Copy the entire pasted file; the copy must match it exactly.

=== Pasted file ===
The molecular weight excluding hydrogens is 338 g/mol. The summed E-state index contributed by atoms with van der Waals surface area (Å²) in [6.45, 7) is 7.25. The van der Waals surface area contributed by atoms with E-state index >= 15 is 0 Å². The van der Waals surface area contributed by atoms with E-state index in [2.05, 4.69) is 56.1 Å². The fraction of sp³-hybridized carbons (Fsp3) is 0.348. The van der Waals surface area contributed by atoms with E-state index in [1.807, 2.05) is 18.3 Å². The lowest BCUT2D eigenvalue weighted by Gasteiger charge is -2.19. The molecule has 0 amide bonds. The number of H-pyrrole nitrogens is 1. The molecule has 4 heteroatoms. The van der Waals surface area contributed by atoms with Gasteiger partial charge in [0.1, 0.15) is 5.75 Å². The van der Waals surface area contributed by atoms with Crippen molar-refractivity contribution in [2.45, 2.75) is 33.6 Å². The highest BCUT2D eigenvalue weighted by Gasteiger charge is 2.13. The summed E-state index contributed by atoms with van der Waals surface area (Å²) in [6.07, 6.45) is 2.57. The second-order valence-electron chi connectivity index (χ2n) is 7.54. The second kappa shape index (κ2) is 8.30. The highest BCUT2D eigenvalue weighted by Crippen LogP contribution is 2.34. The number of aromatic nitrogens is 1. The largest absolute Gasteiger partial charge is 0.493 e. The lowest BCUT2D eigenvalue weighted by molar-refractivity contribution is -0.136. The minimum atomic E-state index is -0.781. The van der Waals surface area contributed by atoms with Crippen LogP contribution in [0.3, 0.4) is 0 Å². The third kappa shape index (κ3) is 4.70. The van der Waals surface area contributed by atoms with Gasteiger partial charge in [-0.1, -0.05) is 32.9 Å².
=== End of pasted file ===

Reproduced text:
The molecular weight excluding hydrogens is 338 g/mol. The summed E-state index contributed by atoms with van der Waals surface area (Å²) in [6.45, 7) is 7.25. The van der Waals surface area contributed by atoms with E-state index >= 15 is 0 Å². The van der Waals surface area contributed by atoms with E-state index in [2.05, 4.69) is 56.1 Å². The fraction of sp³-hybridized carbons (Fsp3) is 0.348. The van der Waals surface area contributed by atoms with E-state index in [1.807, 2.05) is 18.3 Å². The lowest BCUT2D eigenvalue weighted by Gasteiger charge is -2.19. The molecule has 0 amide bonds. The number of H-pyrrole nitrogens is 1. The molecule has 4 heteroatoms. The van der Waals surface area contributed by atoms with Gasteiger partial charge in [0.1, 0.15) is 5.75 Å². The van der Waals surface area contributed by atoms with Crippen molar-refractivity contribution in [2.45, 2.75) is 33.6 Å². The highest BCUT2D eigenvalue weighted by Gasteiger charge is 2.13. The summed E-state index contributed by atoms with van der Waals surface area (Å²) in [6.07, 6.45) is 2.57. The second-order valence-electron chi connectivity index (χ2n) is 7.54. The second kappa shape index (κ2) is 8.30. The highest BCUT2D eigenvalue weighted by Crippen LogP contribution is 2.34. The number of aromatic nitrogens is 1. The largest absolute Gasteiger partial charge is 0.493 e. The lowest BCUT2D eigenvalue weighted by molar-refractivity contribution is -0.136. The minimum atomic E-state index is -0.781. The van der Waals surface area contributed by atoms with Crippen LogP contribution in [0.3, 0.4) is 0 Å². The third kappa shape index (κ3) is 4.70. The van der Waals surface area contributed by atoms with Gasteiger partial charge in [-0.1, -0.05) is 32.9 Å².